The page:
Immunohistochemical Detection of PCNA, p53 and Ki 67 Proteins in Canine Testicular Tumors
World Small Animal Veterinary Association World Congress Proceedings, 2004
Papaioannou Nikolaos, Psalla Dimitra, Vlemmas Ioannis
Department of Pathology, Faculty of Veterinary Medicine, Aristotle University of Thessaloniki, Thessaloniki, Greece


Spontaneous testicular tumors occur most commonly in older dogs. The canine testicular tumors are germ cell tumors (seminoma, teratoma, embryonal carcinoma), sex cord-stromal tumors (Sertoli cell tumors and interstitial (Leyding) cell tumors) and mixed germ cell-sex cord stromal tumor. Seminoma is the only one of the germ cell tumors that occurs frequently in the testicles of the domestic animals. The aim of this study was to investigate whether some tumor markers (1, 2, 3), which are commonly used in diagnostic human pathology, could be demonstrated by immunohistochemical methods in routinely processed tissue samples of canine testicular tumors.

Materials and methods

Samples were collected from testicular tumors removed surgically from dogs during the last five years. The samples consisted of formalin-fixed, paraffin wax-embedded tissue from 21 tumors: 14 seminomas, five Sertoli cell tumors and one interstitial cell tumor. One more was diagnosed as mixed germ cell-sex cord stromal tumor. Sections from each tumor were stained with haematoxylin and eosin, and the histological diagnosis was based on the classification by WHO. Serial 5μm sections were stained immunohistochemically and the primary antibodies used were mouse antiserum against PCNA (Oncogene), p53 and ki-67 (Dako). Immunohistochemical analyses were also performed on three normal canine testis.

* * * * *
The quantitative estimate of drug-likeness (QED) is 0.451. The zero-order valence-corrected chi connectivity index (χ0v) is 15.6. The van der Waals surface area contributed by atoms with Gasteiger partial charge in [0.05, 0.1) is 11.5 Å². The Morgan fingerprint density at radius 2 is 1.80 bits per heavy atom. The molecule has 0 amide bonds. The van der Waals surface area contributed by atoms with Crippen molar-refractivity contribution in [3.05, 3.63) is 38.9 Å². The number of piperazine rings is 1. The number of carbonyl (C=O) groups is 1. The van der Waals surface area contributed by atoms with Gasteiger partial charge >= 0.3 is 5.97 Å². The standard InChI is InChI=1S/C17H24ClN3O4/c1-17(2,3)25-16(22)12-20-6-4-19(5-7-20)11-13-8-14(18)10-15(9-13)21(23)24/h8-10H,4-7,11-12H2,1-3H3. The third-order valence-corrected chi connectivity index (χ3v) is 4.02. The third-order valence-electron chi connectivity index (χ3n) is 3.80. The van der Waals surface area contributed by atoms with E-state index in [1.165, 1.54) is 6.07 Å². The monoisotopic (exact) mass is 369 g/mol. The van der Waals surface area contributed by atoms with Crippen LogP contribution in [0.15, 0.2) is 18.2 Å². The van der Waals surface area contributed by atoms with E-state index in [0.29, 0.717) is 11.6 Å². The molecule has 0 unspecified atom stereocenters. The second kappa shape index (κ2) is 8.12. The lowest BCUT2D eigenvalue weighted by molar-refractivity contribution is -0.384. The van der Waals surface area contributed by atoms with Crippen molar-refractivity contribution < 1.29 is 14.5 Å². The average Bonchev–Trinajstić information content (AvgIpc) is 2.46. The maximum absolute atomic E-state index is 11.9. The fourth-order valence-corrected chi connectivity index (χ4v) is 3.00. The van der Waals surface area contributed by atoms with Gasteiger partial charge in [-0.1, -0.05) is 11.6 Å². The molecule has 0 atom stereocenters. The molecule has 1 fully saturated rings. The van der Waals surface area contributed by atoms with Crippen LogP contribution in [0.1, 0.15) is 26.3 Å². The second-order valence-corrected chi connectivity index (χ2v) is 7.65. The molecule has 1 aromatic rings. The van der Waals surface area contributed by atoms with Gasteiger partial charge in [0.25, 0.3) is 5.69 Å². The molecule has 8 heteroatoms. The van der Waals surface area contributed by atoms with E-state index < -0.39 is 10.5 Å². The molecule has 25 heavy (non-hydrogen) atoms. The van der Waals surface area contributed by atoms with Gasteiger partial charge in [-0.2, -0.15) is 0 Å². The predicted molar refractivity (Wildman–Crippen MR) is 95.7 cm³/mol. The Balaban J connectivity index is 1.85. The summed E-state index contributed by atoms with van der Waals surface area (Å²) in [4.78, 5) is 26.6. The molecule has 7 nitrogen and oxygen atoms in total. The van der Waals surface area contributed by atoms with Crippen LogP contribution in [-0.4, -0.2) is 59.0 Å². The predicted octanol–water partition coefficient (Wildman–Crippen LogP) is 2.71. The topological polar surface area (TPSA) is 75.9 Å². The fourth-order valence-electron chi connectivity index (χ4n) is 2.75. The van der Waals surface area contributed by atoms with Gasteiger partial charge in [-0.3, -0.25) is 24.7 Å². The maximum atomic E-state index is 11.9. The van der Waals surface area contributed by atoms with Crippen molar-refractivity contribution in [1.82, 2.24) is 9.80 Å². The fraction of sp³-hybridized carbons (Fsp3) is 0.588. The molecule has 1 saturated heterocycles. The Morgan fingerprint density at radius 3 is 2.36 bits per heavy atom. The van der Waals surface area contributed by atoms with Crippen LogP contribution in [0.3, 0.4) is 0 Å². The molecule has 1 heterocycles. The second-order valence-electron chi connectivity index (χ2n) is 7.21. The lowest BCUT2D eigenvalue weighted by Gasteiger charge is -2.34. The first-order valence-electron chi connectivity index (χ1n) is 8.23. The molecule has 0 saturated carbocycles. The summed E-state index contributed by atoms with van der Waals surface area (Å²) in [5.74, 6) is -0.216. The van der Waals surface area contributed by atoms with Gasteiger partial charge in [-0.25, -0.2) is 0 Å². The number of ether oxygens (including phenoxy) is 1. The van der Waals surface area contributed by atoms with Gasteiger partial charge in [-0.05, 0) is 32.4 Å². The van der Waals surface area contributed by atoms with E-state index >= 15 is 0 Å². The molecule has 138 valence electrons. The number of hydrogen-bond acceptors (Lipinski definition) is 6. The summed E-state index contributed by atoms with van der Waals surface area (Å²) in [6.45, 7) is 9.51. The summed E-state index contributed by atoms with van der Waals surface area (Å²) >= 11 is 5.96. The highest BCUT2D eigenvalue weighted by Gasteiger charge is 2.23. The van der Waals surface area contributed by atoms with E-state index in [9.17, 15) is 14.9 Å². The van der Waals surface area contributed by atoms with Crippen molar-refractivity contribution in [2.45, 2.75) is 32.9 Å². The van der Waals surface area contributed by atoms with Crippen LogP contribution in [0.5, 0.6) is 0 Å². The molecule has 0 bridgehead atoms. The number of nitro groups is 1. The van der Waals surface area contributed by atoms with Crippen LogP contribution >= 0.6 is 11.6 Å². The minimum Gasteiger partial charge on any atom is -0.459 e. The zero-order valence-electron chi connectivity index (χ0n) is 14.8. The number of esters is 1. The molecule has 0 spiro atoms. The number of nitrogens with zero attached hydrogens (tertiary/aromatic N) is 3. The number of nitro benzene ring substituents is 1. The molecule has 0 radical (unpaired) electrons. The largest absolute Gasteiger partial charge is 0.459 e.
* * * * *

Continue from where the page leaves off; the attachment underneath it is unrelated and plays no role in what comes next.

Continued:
Each of the 14 seminomas showed strong nuclear reactivity with PCNA. 9 of 14 seminomas were positive for p53 and the ki-67 immunostaining was expressed only in one of them. All the Serotli tumor cells were stained strongly for PCNA, three of them stained for p53 and only two of them stained with the ki-67. The interstitial (Leyding) cell tumor was stained with all examined antibodies. The mixed tumor sample stained only for PCNA. In the normal testis of the dog, specific nuclear staining for PCNA and p53 proteins were present in all germ cells.


Our results suggested that quantitation of PCNA-positive nuclei provides an objective method for assessing proliferative activity in testicular tumors. Concerning the p53 protein the high levels of p53 accumulation were associated with the expression of wild-type p53 and in association with PCNA are useful prognostic markers for canine testicular tumors. Our results indicated that the proliferation rate, assessed by ki-67 immunostaining, is not a predictive marker for outcome in testicular tumors.


1. Moore BE, et al (2001): p53: a good diagnostic marker for intratubular germ cell neoplasia, unclassified. Appl Immunohistochem Mol Morphol 9(3): 203-206.

2. Sarli G, et al (1995): Assessment of Proliferative Activity by Anti-PCNA Monoclonal Antibodies in Formalin-fixed, Paraffin-embedded Samples and Correlation with Mitotic Index. Vet Path 32:93-96.

3. Stattin P et al (1997): Cell proliferation assessed by Ki-67 immunoreactivity on formalin fixed tissues is a predictive factor for survival in prostate cancer. J Urol 157(1): 219-222.

Speaker Information
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Papaioannou Nikolaos
Department of Pathology, Faculty of Veterinary Medicine
Aristotle University of Thessaloniki
Thessaloniki, Greece

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